uploads///alex VxtWBOQjGdI unsplash

Can the US Stock Market’s Economic Reality Disconnect Continue?


Apr. 30 2020, Updated 2:32 p.m. ET

Right now, the US stock market is disconnected from economic reality. The unemployment rate is rising but the markets don’t seem to care. One argument is that since the latest jobless claims have declined week-over-week, investors think that the worst is over. But is it?

Article continues below advertisement

US stock markets’ quick recovery

US stock markets have recovered brilliantly from their March lows. The S&P 500 (NYSEARCA:SPY) and the Dow Jones Index (NYSEARCA:DIA) have gained 28.8% and 29.7%, respectively, from their lows on March 23.

US stock market is disconnected from reality

While unemployment claims might stabilize, the bigger question is how long the economy will take to re-open and stabilize. The post-COVID-19 world could look and behave very differently. The impact on corporate profits is a very big unknown.

Article continues below advertisement

What’s driving the stock market rally?

Another factor driving stock market gains could be investors’ fear of missing out. Initially, the markets rallied due to the Federal Reserve’s stimulus announcement. Then, investors’ fear of missing out took hold and added to the rally, which wasn’t very sound anyway.

US equity market valuation

There are several factors that investors can watch to make a reasonable guess if we’re truly out of the woods. First is the equity market valuation. According to FactSet, the 12-month PE ratio for the S&P 500 is 19.1x, which is above the five-year average and ten-year average. Even the PE ratio is based on stale forecasts.

Article continues below advertisement

Earnings estimates are stale

Many companies have withdrawn their guidance due to uncertainty amid COVID-19. Analysts haven’t revised these estimates lower yet. As reported by Zerohedge, Credit Suisse’s chief equity strategist Jonathan Golub said that the “temporary” cheapness in stocks is long gone since the forward earnings have declined. The S&P 500’s multiple is at the same level that it was at in February 2019, which was an all-time high.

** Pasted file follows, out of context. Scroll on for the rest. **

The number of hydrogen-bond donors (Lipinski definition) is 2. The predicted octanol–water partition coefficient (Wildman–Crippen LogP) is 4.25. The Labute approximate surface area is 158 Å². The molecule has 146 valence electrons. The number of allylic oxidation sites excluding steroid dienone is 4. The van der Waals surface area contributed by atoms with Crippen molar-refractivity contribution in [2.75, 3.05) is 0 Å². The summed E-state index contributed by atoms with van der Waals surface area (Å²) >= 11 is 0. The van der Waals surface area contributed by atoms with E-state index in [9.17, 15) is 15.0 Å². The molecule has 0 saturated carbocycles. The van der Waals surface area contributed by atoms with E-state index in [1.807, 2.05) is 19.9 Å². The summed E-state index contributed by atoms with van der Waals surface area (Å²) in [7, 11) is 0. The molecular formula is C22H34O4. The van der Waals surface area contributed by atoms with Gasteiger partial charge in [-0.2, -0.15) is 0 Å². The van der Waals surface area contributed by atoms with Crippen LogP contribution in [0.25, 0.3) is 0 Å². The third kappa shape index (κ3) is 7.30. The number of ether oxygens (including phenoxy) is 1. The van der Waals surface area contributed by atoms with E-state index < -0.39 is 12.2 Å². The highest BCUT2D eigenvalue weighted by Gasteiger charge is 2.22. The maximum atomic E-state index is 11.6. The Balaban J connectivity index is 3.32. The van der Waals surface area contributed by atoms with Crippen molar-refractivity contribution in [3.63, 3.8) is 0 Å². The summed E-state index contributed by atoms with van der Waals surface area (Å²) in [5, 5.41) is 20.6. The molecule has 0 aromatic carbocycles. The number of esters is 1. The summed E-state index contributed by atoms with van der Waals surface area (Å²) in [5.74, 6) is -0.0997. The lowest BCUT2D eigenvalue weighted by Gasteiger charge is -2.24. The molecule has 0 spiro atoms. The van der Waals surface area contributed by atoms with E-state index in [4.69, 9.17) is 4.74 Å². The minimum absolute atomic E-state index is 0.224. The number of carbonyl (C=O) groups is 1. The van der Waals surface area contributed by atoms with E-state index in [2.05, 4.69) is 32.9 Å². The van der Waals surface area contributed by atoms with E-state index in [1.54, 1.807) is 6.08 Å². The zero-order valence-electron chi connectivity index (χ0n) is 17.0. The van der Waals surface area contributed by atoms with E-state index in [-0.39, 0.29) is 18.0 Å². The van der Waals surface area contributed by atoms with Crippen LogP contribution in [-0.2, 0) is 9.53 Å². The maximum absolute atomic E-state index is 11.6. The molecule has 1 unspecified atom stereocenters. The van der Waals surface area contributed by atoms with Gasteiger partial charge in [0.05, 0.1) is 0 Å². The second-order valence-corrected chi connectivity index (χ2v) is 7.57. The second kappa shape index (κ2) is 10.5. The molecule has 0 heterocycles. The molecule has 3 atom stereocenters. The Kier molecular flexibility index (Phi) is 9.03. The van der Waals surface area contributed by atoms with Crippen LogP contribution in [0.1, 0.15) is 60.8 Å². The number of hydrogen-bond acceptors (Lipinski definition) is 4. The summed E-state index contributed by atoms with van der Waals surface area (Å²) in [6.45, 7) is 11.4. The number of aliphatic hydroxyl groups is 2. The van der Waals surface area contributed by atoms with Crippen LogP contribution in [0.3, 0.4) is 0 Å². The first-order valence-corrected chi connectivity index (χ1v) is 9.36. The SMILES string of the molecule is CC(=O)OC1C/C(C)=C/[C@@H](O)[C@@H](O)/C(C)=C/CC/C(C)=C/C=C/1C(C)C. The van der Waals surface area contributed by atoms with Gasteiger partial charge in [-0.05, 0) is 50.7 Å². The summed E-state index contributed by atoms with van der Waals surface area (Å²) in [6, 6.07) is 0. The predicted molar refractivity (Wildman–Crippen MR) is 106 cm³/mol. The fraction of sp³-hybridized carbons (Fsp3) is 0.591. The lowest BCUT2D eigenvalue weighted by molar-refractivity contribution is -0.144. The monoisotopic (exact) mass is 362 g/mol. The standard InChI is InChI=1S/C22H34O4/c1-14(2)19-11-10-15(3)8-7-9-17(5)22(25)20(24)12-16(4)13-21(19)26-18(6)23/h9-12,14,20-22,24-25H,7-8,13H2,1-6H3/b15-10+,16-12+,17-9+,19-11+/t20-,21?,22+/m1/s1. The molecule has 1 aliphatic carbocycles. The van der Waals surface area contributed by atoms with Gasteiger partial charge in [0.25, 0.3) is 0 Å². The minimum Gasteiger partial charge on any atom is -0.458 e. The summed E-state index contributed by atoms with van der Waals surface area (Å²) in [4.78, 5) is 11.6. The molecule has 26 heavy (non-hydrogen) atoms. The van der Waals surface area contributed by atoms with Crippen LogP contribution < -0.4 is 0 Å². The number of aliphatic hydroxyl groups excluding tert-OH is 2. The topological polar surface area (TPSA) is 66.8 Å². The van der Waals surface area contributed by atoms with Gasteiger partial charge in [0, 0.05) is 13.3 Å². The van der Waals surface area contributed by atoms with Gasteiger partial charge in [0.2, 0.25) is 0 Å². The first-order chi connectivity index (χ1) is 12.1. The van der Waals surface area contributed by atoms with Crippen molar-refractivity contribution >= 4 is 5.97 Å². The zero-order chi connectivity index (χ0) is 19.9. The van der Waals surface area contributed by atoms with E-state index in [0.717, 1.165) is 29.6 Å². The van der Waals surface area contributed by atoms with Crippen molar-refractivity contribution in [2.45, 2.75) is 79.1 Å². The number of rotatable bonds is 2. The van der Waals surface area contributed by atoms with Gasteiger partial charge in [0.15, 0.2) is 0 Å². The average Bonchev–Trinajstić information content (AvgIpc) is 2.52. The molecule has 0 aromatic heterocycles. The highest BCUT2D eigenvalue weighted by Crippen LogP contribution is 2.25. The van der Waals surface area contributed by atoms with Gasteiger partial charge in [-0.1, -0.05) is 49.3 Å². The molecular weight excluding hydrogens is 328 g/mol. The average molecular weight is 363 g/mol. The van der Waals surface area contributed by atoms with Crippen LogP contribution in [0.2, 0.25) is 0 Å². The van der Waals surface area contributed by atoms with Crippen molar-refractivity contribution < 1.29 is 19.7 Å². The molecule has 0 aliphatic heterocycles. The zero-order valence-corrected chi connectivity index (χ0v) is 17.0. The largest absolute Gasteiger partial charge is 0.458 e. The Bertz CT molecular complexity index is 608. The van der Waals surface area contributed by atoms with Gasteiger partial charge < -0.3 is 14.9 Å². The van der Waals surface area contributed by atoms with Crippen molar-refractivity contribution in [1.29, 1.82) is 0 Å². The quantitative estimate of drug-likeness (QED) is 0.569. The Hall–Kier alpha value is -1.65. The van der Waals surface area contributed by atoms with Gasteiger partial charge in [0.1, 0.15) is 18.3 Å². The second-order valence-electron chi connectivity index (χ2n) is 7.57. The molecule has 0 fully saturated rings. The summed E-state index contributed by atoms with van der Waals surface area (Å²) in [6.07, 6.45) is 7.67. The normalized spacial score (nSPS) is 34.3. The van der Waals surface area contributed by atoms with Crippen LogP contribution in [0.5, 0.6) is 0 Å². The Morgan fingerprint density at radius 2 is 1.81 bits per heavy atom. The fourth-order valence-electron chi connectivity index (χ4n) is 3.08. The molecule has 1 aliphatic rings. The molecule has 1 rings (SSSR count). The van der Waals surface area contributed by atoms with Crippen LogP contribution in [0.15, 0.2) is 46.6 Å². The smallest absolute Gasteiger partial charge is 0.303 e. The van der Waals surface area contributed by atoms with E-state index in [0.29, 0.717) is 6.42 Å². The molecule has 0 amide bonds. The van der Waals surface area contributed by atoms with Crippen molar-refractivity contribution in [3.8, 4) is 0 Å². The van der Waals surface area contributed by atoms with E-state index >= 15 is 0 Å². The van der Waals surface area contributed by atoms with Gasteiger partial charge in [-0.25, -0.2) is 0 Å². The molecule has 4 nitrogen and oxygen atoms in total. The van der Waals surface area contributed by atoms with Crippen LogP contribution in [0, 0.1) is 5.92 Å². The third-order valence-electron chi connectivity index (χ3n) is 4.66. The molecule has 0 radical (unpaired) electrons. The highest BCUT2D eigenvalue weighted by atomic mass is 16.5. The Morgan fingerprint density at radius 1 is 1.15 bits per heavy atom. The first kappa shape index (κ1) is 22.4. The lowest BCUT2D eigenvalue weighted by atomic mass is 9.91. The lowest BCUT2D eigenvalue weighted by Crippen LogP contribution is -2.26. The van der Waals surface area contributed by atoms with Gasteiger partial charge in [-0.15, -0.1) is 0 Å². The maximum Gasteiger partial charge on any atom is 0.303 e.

Smart money isn’t bullish yet

Another good indicator would be what smart money is doing. Most of the big investors and hedge fund managers aren’t buying at these levels.

Billionaire investor Carl Icahn isn’t buying stocks right now. According to his interview with Bloomberg Television, he’s hoarding cash and shorting commercial real estate. He thinks that there will be more pain from the coronavirus pandemic. He also mentioned that the S&P 500’s 2021 multiple of 17x can’t be justified. Icahn said, “Short-term, you may have some big downdrafts.”

Jeffrey Gundlach seems to agree with this logic. While talking to CNBC, he said, “I think a retest of the low is very plausible.” Currently, he’s short on markets.

In light of the above arguments, there seems to be a big disconnect between stock markets and economic reality. The disconnect is likely due to the flood of easy money released by the Fed. Until the impact of COVID-19 becomes clearer, US markets will likely keep fluctuating. Investors should still go for quality stocks with sound fundamentals instead of chasing the momentum.


More From Market Realist

    • CONNECT with Market Realist
    • Link to Facebook
    • Link to Twitter
    • Link to Instagram
    • Link to Email Subscribe
    Market Realist Logo
    Do Not Sell My Personal Information

    © Copyright 2021 Market Realist. Market Realist is a registered trademark. All Rights Reserved. People may receive compensation for some links to products and services on this website. Offers may be subject to change without notice.